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Building an ab initio solvated DNA model using Euclidean neural networks

  • Alex J. Lee,

    Roles Conceptualization, Data curation, Formal analysis, Investigation, Methodology, Software, Validation, Writing – original draft, Writing – review & editing

    Affiliation Department of Chemical and Biological Engineering, University of New Mexico, Albuquerque, NM, United States of America

  • Joshua A. Rackers,

    Roles Conceptualization, Funding acquisition, Project administration, Software, Supervision, Writing – review & editing

    Affiliation Center for Computing Research, Sandia National Laboratories, Albuquerque, NM, United States of America

  • Shivesh Pathak,

    Roles Project administration, Resources, Supervision, Writing – review & editing

    Affiliation Center for Computing Research, Sandia National Laboratories, Albuquerque, NM, United States of America

  • William P. Bricker

    Roles Conceptualization, Funding acquisition, Project administration, Resources, Supervision, Writing – review & editing

    Affiliation Department of Chemical and Biological Engineering, University of New Mexico, Albuquerque, NM, United States of America


Accurately modeling large biomolecules such as DNA from first principles is fundamentally challenging due to the steep computational scaling of ab initio quantum chemistry methods. This limitation becomes even more prominent when modeling biomolecules in solution due to the need to include large numbers of solvent molecules. We present a machine-learned electron density model based on a Euclidean neural network framework that includes a built-in understanding of equivariance to model explicitly solvated double-stranded DNA. By training the machine learning model using molecular fragments that sample the key DNA and solvent interactions, we show that the model predicts electron densities of arbitrary systems of solvated DNA accurately, resolves polarization effects that are neglected by classical force fields, and captures the physics of the DNA-solvent interaction at the ab initio level.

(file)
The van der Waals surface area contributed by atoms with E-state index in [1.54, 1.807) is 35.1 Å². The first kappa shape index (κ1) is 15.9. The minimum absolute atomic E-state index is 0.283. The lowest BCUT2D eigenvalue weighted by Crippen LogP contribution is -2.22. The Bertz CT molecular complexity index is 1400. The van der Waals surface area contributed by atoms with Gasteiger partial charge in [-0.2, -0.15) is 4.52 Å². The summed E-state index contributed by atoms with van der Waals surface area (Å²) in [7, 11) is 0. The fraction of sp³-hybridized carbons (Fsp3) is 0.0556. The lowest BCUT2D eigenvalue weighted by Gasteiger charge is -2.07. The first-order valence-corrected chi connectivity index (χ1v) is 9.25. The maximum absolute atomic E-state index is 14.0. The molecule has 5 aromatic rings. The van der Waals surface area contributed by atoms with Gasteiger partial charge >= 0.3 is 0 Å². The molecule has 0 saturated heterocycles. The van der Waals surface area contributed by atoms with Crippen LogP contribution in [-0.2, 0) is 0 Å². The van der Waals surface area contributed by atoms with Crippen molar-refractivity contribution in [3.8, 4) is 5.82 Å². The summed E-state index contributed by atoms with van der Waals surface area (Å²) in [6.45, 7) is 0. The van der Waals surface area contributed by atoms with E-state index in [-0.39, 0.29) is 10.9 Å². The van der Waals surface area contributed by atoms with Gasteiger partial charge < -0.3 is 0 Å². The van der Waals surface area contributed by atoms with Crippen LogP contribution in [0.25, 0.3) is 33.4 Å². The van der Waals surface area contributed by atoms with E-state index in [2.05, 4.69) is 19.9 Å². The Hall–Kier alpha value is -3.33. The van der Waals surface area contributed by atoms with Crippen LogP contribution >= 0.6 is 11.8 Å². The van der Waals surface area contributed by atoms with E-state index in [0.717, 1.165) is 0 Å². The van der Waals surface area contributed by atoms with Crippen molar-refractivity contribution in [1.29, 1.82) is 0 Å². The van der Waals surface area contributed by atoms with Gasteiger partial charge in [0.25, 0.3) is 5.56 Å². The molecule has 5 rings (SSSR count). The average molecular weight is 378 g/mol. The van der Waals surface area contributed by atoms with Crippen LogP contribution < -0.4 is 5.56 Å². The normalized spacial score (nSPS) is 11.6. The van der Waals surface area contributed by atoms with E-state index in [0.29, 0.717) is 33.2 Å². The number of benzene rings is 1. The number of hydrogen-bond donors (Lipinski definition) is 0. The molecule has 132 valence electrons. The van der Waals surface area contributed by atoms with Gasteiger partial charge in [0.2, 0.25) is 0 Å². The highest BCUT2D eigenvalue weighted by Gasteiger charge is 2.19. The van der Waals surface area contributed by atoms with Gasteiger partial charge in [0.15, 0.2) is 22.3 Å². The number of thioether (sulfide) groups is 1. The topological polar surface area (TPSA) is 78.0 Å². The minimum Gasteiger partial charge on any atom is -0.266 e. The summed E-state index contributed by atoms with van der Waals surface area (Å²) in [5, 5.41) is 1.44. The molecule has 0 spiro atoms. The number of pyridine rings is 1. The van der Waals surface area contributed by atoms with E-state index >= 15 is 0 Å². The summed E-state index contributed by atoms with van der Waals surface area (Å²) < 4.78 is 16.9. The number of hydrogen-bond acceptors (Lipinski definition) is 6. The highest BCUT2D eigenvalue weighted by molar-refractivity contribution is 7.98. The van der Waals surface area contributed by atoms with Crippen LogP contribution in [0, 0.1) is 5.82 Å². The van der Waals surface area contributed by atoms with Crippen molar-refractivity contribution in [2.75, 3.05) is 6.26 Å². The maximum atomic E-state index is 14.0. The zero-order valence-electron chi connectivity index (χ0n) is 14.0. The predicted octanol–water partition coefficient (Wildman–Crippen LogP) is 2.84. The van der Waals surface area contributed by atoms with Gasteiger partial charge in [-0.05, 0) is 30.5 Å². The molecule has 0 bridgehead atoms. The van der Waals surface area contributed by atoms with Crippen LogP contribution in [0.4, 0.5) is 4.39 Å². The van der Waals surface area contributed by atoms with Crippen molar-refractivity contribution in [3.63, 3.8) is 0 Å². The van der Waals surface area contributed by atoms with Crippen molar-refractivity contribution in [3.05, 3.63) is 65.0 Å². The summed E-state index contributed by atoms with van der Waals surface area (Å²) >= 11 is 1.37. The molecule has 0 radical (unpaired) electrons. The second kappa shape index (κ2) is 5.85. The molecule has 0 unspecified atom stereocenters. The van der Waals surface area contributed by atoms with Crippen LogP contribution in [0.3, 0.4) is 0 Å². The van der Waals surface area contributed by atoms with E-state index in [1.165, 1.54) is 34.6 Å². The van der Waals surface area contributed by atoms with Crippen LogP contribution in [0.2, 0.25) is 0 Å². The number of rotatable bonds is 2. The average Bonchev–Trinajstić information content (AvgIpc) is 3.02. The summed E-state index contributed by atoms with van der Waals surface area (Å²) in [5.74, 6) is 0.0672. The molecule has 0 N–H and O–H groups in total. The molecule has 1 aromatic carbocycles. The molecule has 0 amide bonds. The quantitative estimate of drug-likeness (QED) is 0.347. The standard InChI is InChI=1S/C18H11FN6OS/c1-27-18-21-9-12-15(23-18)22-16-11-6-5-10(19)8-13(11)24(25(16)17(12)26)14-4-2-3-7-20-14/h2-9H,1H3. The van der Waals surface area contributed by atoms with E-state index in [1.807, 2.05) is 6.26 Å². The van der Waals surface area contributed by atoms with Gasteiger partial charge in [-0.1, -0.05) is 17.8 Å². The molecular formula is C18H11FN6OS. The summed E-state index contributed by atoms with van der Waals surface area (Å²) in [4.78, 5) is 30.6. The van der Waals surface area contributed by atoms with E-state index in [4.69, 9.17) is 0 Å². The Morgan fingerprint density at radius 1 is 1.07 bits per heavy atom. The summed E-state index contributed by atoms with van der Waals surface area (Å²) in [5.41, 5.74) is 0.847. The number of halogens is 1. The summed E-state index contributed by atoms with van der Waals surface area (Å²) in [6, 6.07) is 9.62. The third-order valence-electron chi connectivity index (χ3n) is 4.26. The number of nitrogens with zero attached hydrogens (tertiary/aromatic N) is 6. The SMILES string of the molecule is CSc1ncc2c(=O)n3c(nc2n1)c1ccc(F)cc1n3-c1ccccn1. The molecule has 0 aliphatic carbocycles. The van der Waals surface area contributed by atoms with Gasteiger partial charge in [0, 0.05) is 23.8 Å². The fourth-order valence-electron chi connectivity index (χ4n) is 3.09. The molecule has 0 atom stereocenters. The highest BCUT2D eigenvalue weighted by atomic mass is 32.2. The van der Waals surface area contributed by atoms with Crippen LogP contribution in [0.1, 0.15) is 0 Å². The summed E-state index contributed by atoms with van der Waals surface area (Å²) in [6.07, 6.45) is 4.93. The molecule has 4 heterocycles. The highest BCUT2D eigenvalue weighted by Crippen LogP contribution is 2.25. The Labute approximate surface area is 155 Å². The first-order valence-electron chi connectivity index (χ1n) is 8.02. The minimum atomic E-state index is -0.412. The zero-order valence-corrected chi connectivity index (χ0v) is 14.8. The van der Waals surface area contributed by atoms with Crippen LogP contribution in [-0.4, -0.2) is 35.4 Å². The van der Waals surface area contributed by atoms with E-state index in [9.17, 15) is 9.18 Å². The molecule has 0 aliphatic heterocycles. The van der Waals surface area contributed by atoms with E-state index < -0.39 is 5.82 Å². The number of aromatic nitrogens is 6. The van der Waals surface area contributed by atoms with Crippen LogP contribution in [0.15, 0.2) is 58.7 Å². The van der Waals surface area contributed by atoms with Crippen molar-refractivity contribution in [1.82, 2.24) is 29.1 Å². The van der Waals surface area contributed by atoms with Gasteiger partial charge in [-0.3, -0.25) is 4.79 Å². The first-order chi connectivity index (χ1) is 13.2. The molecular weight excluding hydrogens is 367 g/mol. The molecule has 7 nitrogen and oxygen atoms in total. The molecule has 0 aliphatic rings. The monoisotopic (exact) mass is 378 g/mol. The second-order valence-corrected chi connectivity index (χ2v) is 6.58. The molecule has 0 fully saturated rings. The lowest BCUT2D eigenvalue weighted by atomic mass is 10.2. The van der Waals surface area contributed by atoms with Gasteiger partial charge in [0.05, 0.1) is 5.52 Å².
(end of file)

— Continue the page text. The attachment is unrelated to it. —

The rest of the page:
The explosion in the use and development of machine learning (ML) methods to solve scientific problems has spread to and become firmly entrenched in the field of quantum molecular modeling. One of the key benefits of machine learning approaches in this realm is that restrictive computational scaling limitations stemming from the cost of solving Schrödinger’s equation can be bypassed. This opens up the possibility of studying large biological macromolecules such as DNA, for which the broad application of quantum modeling has been limited by prohibitively large system sizes [1]. To date, machine learning methods have been applied to predict accurate potential energy surfaces and forces [28] and electron densities [917] of mostly small molecules and crystals. For DNA specifically, a machine learning method has been used to develop a density functional theory (DFT) functional that correctly describes charge delocalization in base pairing [18].

DNA makes an excellent test system for building a prototypical machine learning model for a biological macromolecule. Compared to a protein, the DNA double helix has a predictable structure with considerably less conformational variation due to strict base pairing rules [19, 20], making DNA structural information easier to sample. Furthermore, DNA can be easily split into a small number of component parts that make for suitable training structures, consisting of only the four nucleobases (A, C, T, and G), sugar rings, and phosphate groups. With these considerations, we previously constructed a machine learning model that computes ab initio electron densities for DNA structures of arbitrary size, tested for systems with up to 20,000 atoms [21]. However, this previous model only accounted for DNA by itself (gas-phase DNA) without the inclusion of solvent.